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British justice examines Julian Assange's appeal against his extradition


The Australian risks being extradited to the United States, which accuses him of having disseminated more than 700,000 classified documents on American military and diplomatic activities, in particular in Iraq and Afghanistan.

This may be a turning point in a legal saga that has been going on for years.

The High Court of London examines Monday, January 24 the request for an appeal to the Supreme Court of the founder of Wikileaks Julian Assange, who risks in the event of refusal to be extradited shortly to the United States.

Read alsoThe keys to understanding the Assange case

The United States accuses the Australian of having disseminated, from 2010, more than 700,000 classified documents on American military and diplomatic activities, in particular in Iraq and Afghanistan. Prosecuted in particular for espionage, he risks up to 175 years in prison in a case which represents, according to his supporters, a serious attack on the freedom of the press.

British justice initially ruled in his favor a year ago, when Judge Vanessa Baraitser opposed the surrender to US authorities of the 50-year-old Australian, citing the risk of suicide. But Washington scored a major victory in December, when senior British judges overturned that decision, saying the United States had provided assurances that addressed the judge's concerns.

Assange's lawyers then filed a request for appeal to the Supreme Court, which the High Court judges are tasked with considering on Monday and whether or not to allow it.

They will make their decision at 10:45 GMT.

In case of refusal, the founder of Wikileaks will have almost exhausted his legal remedies.

His extradition request will again be forwarded to a British court with the recommendation to send it to British Home Secretary Priti Patel, who will make the final decision.

Except in the event of an appeal, the person sought must be extradited within 28 days of the decision of the Secretary of State to order the extradition

”, specifies the government site.

In a London prison for two and a half years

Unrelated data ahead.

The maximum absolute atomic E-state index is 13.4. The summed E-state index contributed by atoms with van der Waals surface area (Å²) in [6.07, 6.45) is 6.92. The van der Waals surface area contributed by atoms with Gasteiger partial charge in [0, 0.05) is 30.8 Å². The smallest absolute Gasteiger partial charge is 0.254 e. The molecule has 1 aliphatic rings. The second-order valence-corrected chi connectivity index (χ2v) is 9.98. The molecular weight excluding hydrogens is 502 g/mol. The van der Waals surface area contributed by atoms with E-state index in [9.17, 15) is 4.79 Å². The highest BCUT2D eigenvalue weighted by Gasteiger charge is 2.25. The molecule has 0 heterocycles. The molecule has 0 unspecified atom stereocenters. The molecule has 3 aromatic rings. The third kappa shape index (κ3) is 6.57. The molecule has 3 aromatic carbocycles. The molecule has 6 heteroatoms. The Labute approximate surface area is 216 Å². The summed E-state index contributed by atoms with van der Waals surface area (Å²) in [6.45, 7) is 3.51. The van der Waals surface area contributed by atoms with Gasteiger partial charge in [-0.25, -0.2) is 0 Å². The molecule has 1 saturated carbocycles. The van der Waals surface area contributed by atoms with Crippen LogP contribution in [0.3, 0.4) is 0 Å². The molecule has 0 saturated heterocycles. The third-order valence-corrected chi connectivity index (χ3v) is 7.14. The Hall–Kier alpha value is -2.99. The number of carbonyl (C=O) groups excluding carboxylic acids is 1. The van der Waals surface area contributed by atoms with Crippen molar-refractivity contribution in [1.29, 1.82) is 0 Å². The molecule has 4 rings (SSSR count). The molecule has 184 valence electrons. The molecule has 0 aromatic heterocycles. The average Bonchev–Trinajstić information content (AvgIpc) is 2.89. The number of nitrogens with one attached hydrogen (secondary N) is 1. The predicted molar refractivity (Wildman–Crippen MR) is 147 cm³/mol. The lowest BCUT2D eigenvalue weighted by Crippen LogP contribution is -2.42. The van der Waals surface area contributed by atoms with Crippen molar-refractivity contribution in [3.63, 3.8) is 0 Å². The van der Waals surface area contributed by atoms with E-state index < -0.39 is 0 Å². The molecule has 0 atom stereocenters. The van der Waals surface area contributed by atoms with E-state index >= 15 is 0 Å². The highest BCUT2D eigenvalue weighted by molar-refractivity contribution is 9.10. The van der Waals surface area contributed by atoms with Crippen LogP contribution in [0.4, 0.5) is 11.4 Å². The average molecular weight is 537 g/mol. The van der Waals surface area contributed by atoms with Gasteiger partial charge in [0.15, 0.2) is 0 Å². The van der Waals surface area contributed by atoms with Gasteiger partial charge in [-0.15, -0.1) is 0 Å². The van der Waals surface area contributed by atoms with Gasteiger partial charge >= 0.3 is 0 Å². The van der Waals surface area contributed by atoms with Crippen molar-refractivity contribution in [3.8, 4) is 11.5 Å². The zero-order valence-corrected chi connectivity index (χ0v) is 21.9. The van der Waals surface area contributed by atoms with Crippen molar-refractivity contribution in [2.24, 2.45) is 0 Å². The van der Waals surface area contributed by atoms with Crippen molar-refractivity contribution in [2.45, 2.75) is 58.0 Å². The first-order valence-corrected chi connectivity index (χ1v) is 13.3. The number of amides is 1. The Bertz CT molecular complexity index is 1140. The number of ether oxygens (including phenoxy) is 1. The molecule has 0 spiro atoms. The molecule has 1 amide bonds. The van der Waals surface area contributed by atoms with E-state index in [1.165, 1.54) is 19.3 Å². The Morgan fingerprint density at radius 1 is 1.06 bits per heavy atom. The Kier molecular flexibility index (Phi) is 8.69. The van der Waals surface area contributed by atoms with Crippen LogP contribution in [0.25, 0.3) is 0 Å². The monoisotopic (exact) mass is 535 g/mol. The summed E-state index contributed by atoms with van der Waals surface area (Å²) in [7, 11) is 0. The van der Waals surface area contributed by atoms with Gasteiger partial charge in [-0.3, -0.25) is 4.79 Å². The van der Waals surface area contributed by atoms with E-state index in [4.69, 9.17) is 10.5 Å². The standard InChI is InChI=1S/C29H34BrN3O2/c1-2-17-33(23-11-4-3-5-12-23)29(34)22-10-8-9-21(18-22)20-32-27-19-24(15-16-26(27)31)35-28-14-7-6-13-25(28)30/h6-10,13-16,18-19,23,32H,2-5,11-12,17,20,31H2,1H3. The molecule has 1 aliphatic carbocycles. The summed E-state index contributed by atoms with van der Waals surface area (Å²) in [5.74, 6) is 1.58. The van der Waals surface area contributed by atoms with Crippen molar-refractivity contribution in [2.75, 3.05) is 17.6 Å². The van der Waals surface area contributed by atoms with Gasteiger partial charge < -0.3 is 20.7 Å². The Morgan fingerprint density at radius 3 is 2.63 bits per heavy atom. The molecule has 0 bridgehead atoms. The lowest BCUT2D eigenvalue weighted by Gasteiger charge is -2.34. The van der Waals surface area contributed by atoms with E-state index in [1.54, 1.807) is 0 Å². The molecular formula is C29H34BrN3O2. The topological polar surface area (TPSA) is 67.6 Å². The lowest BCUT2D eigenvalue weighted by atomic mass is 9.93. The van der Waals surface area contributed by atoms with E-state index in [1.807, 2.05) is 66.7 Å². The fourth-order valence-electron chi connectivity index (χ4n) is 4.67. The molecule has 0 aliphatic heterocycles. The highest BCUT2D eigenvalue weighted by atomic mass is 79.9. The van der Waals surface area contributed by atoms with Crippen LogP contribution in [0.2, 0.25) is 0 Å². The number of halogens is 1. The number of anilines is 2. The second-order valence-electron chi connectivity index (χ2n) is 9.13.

Incarcerated in a high security prison near London for two and a half years, Julian Assange was arrested by British police in April 2019 after spending seven years in the London embassy of Ecuador, where he had taken refuge then. that he was out on bail.

He then feared extradition to the United States or Sweden, where he was the subject of rape proceedings since abandoned.

During the appeal hearing about his extradition at the end of October, the United States sought to reassure on the treatment which would be reserved for the founder of WikiLeaks.

Washington assured that he would not be incarcerated in the ADX very high security prison in Florence (Colorado), nicknamed the “

Alcatraz of the Rockies

” – where, in particular, members of al -Qaïda - and that he would receive the necessary clinical and psychological care. They also raised the possibility that he could ask to serve his sentence in Australia.

Guarantees that convinced the British judges, but not the fiancée of Assange, Stella Morris, fearing for his health if he is extradited to a country which according to her “

conspired to kill Julian because of what he published


Stella Morris, with whom Julian Assange had two children when he was recluse in the Ecuadorian embassy, ​​will be present Monday morning at the High Court in London, where she will give a press conference after the court's decision.

The Australian received the support of around forty French deputies from all sides who pleaded for him to be able to benefit from political asylum in France.

Source: lefigaro

All news articles on 2022-01-24

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